The history of literature reporting on negative effects of excessive salt or sodium consumption is very long, which is why only some studies are cited here. Generally, a negative impact on blood pressure has been reported. Several studies concluded that if the consumption of salt is reduced, also blood pressure was reduced4/5 or vice versa, that a high sodium intake is associated with a higher risk for cardiovascular disease6.

Hypertension is a very common health challenge because it is directly linked to an increased risk for cardiovascular diseases (e.g. stroke)7.

One specific study that shall be mentioned here was published in the New England Journal of medicine in 20218. In this study, 20'995 individuals from 600 villages in China were evaluated for five years on stroke (primary outcome), major adverse cardiovascular events and death from any cause (secondary outcome). Individuals included in this study were older than 60 years old with a high blood pressure or had a history of stroke. During the time of the study, half of the participants used 100%  sodium chloride, while the other half used 75% sodium chloride and 25% potassium chloride for all classical salts applications (~20 g/d). As a result, it was found that participants who received the salt substitute showed significantly lower rates of stroke (-14%), major adverse cardiovascular events (-13%) and death (-12%) but no risk of clinical hyperkalemia.

Consumer market survey

General data:

Survey conducted in November - December 2020 with 35 questions and 558 participants in Germany. 
Female (65.8%), male (33.3%), employed (47.3%), student (35.5%), average salary: 2,001 € - 3,000 € 

  • 87% of respondents know that increased salt consumption is associated with risks
  • 55% of respondents do not know the difference between salt and sodium
  • 36% of respondents pay attention to reducing their salt consumption
  • 95% salt less
  • 35% do not eat convenience foods
  • 15% use salt substitutes (mineral salt mix, herbal mix)
  • Mainly under 30 year old people
  • 49% no awareness 
  • 35% see no need
  • 37% like to eat salty food
  • 11% there is no good alternative
  • 14% use salt substitutes, especially over 50 years old people 
  • 44% prevention of diseases 
  • 35% influence by other trends 
  • 15% increase in potassium 
  • 63% sea salt 
  • 29% mineral salt mix 
  • 17% reduced sodium salt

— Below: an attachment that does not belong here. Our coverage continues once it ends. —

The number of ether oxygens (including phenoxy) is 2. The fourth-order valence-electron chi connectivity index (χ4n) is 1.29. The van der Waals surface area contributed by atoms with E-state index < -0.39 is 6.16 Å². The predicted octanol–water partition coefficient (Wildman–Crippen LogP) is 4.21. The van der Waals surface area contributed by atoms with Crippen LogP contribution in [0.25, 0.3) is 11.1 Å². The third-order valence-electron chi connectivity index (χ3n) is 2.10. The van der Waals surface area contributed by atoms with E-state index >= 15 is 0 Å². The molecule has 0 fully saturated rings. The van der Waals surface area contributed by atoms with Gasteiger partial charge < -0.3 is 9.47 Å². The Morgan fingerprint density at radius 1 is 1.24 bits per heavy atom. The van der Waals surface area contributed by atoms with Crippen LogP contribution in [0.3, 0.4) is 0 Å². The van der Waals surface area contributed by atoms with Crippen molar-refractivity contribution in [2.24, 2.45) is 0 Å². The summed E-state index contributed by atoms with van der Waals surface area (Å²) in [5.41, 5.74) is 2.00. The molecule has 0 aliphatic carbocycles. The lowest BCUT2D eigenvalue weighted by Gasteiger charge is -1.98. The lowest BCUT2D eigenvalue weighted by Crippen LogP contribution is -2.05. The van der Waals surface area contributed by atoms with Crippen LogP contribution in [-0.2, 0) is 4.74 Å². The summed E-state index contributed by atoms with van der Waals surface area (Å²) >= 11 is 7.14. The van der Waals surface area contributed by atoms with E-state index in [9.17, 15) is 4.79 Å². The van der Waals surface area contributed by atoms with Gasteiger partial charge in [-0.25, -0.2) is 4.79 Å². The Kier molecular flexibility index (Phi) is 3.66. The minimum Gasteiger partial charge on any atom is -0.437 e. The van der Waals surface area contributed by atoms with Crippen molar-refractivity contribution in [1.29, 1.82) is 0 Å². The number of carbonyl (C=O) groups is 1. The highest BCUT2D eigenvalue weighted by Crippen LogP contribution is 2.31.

• 6% potassium chloride
  • 47% availability in stores 
  • 35% taste 
  • 28% price 
  • 23% ingredients 
  • 91% supermarket
  • 50% discount store
  • 35% drugstore
  • 31% organic market/reform store
  • 10% online

The WHO Global Report on sodium intake reduction

Massive efforts needed to reduce salt intake

On March 9th 2023, the WHO published a new report about the progress of the member states regarding reduction of sodium intake.

Learn more about the report here

In 2013, all 194 WHO Member States had committed to reduce population sodium intake by 30% by 2025. However, progress is slow, and until the publication of the report none of the member states has achieved the target yet. According to the WHO, cutting sodium intake is one of the most cost efficient methods to improve health. So-called "best buys" are suggested to the member states in order to work towards the target. These include (quote from WHO):

  1. Reformulating foods to contain less salt, and setting targets for the amount of sodium in foods and meals
  2. Establishing public food procurement policies to limit salt or sodium rich foods in public institutions such as hospitals, schools, workplaces and nursing homes
  3. Front-of-package labelling that helps consumers select products lower in sodium
  4. Behaviour change communication and mass media campaigns to reduce salt/sodium consumption


The WHO has checked the measures of each member state and calculated a "Sodium Country Score Card" from 1 (lowest level, just promises) to 4 (highest level, including mandatory measures and all best buys) for each country. The intention is now to encourage lower scored countries to build on the success stories of the few countries who already found a way to decrease their population's intake of sodium.

The WHO is committed to support member states in the implementation and monitoring of policies, regulations or other means to achieve the target. The overall goal is to "ensure that every adult and child enjoys healthy food environments to realise their human right to safe, secure and nutritious food, and the highest attainable standard of health."